The landscape of globalization now looks like this: While connectivity for the globe as a whole has increased in the last twenty years, it is increasing at a much faster rate among countries outside the Western bloc. The World Without the West is becoming preferentially and densely interconnected. This creates the foundation for the development of a new, parallel international system, with its own distinctive set of rules, institutions, ways of doing things — and currencies of power.
The World Without the West, like any political order, is made up of two ingredients: A set of ideas about governance and a set of power resources that enable, embed and occasionally enforce those ideas. This alternative order rests on wealth drawn from natural resources and industrial production (along with the management expertise applied to those capabilities). And it proposes to manage international politics through a neo-Westphalian synthesis comprised of hard-shell states that bargain with each other about the terms of their external relationships, but staunchly respect the rights of each to order its own society, politics and culture without external interference. Neither of these elements by itself would make for a concrete alternative to the Western system, but together they synergistically stabilize into a robust political-economic order.
The implications are grave. Weber suggested at minimum, the degree of interaction amongst the non-west orbit affords increased bargaining power on geoeconomic and geopolitical fronts when dealing with the US and the West, but at maximum, it means the creation of a new center of gravity. In light of this soft-balancing, the non-military ways to constrain us, Leverett argued that we could no longer afford the illusion of ourselves as the indispensible nation, one that does not have to make clear strategic priorities and choices, or accord other rising states more of a decision making role in the international order.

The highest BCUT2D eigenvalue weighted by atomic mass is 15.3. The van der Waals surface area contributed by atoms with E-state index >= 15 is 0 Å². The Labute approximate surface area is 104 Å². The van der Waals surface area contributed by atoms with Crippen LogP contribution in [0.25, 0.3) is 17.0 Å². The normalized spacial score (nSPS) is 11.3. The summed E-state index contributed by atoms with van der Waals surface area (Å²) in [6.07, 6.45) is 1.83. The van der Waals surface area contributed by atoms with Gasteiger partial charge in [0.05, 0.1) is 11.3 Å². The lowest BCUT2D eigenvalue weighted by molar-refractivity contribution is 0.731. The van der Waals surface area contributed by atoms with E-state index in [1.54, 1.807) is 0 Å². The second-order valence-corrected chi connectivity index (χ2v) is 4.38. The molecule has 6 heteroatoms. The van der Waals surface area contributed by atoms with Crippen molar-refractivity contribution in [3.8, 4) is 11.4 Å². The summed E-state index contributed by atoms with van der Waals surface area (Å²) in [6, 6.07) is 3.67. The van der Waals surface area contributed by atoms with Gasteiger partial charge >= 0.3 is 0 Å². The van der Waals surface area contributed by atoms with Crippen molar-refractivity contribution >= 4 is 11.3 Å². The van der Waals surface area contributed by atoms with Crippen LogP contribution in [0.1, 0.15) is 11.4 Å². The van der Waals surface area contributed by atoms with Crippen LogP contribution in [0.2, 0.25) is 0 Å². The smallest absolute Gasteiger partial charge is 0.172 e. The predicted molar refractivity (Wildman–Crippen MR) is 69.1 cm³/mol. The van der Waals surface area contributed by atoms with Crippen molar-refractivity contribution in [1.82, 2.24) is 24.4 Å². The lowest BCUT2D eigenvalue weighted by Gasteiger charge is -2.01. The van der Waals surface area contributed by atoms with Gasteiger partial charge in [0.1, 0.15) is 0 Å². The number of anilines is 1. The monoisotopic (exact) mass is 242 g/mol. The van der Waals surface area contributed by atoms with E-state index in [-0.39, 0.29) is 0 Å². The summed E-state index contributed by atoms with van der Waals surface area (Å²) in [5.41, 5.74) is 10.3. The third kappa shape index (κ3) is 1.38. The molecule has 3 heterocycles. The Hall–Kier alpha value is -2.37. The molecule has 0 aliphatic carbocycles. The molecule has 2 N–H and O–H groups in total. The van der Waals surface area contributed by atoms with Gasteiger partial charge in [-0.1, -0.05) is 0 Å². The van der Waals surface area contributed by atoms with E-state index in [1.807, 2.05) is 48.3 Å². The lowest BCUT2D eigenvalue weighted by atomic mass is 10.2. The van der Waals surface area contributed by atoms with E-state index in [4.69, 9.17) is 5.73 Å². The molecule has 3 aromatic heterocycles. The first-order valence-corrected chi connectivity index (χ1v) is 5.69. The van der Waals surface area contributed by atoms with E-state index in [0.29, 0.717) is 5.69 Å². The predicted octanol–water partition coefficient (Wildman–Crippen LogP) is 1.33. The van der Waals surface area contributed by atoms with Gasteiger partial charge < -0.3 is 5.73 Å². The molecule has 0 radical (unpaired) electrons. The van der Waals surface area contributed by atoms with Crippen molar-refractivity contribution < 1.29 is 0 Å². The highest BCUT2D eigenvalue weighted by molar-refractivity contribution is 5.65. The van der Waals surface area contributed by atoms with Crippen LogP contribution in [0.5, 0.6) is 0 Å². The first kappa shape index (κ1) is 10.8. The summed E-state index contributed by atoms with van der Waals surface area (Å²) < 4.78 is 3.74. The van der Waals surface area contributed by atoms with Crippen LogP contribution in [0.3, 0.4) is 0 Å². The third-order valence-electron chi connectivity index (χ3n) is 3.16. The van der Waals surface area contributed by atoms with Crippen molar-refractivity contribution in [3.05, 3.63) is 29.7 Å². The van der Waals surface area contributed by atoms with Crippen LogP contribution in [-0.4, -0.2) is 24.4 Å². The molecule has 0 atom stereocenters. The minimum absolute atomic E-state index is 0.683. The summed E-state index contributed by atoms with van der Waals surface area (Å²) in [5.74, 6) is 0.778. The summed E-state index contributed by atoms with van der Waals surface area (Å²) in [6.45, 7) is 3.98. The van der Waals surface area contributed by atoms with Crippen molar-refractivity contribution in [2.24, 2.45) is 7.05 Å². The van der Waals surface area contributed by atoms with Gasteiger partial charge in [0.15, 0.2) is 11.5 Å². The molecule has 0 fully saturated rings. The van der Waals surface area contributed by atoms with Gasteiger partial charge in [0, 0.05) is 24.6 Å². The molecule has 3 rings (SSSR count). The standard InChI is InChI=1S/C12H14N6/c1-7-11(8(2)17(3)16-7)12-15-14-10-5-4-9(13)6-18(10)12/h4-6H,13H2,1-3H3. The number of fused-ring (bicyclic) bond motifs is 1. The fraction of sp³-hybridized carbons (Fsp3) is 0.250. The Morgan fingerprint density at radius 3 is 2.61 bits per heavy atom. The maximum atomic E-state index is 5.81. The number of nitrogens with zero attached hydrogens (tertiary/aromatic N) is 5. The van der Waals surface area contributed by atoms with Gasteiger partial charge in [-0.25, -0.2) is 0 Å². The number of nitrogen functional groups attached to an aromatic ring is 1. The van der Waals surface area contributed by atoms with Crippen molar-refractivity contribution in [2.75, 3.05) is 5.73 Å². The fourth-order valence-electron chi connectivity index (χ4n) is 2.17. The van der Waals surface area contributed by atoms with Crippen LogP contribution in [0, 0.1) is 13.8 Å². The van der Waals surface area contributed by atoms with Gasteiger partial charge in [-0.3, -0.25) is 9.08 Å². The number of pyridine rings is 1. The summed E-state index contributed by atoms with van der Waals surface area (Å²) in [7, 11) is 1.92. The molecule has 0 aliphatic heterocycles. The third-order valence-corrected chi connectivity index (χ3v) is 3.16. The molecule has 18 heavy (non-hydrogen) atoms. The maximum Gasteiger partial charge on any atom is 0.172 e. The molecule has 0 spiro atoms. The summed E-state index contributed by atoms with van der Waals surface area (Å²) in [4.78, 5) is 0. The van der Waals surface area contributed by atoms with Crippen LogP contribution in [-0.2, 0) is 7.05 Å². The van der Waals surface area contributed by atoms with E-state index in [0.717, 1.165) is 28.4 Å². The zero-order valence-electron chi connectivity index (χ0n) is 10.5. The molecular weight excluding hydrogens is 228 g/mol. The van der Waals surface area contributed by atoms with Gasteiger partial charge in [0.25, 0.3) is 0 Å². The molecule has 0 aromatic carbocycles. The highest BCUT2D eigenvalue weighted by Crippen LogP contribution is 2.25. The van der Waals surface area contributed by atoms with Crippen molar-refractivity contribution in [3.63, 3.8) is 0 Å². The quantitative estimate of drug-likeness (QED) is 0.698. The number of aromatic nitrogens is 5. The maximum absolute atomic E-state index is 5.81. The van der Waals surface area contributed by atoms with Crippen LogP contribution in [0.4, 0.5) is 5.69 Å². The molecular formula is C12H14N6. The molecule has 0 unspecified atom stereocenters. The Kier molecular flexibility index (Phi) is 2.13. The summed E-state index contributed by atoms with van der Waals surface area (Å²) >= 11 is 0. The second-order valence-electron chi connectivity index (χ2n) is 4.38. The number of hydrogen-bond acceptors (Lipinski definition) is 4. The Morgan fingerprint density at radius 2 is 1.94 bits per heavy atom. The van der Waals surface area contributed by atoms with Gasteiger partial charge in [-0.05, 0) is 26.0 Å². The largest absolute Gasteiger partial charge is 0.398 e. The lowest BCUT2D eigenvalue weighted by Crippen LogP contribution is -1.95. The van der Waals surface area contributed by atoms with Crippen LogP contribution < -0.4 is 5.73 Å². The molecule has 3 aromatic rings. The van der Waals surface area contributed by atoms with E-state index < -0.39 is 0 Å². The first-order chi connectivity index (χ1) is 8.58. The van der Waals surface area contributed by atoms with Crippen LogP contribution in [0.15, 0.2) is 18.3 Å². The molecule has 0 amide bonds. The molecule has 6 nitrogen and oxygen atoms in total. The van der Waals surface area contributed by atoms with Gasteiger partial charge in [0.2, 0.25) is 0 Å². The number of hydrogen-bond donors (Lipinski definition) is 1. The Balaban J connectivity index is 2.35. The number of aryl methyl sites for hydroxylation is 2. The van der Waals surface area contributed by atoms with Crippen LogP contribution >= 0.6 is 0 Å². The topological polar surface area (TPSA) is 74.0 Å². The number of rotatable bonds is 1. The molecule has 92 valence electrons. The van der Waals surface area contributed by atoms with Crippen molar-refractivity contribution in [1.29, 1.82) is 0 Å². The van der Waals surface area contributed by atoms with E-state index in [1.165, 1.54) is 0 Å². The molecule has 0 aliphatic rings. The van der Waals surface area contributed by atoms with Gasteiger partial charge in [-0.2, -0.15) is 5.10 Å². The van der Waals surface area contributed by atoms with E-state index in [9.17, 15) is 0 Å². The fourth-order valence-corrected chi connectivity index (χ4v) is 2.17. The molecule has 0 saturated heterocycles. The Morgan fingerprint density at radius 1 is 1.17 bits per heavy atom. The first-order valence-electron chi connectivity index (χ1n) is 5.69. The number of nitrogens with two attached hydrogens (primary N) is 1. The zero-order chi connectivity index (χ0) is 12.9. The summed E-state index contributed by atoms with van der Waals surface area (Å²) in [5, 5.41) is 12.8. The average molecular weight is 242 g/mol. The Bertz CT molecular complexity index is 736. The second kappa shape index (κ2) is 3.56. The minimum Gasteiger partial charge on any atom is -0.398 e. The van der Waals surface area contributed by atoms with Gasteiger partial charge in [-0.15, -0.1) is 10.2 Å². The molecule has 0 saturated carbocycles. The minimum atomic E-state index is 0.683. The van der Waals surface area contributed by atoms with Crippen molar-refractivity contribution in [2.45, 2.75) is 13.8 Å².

Relative to the other speakers, Kempe was more bullish about what the transatlantic partnership could do to regain some lost ground in these “non-west” or “southern democracy” theaters but all three were bearish on the political leadership, particularly in the United States, coming to terms with these new realities, let alone formulating strategies to address and accommodate for them.
Miliband strikes me as the kind of thoughtful but shrewd leader (and many suggest future British PM) who has the potential to come to terms with these new systems of interaction and alignment and devise a more strategic approach. Though having grown increasingly skeptical of the conventional discussions of democracy-promotion, in a speech in January Miliband offered one of the first sober and an impressive defenses and re-castings of a real democracy promotion agenda — one that takes the long-term development of political and economic institutions very seriously — that I’ve seen in number of years.
Though he may not be there yet, it is evident his conceptualizations of responsible sovereignty and developmental democracy are probably amongst the better tools for formulating a strategy for the future of “the west”.
— Sameer Lalwani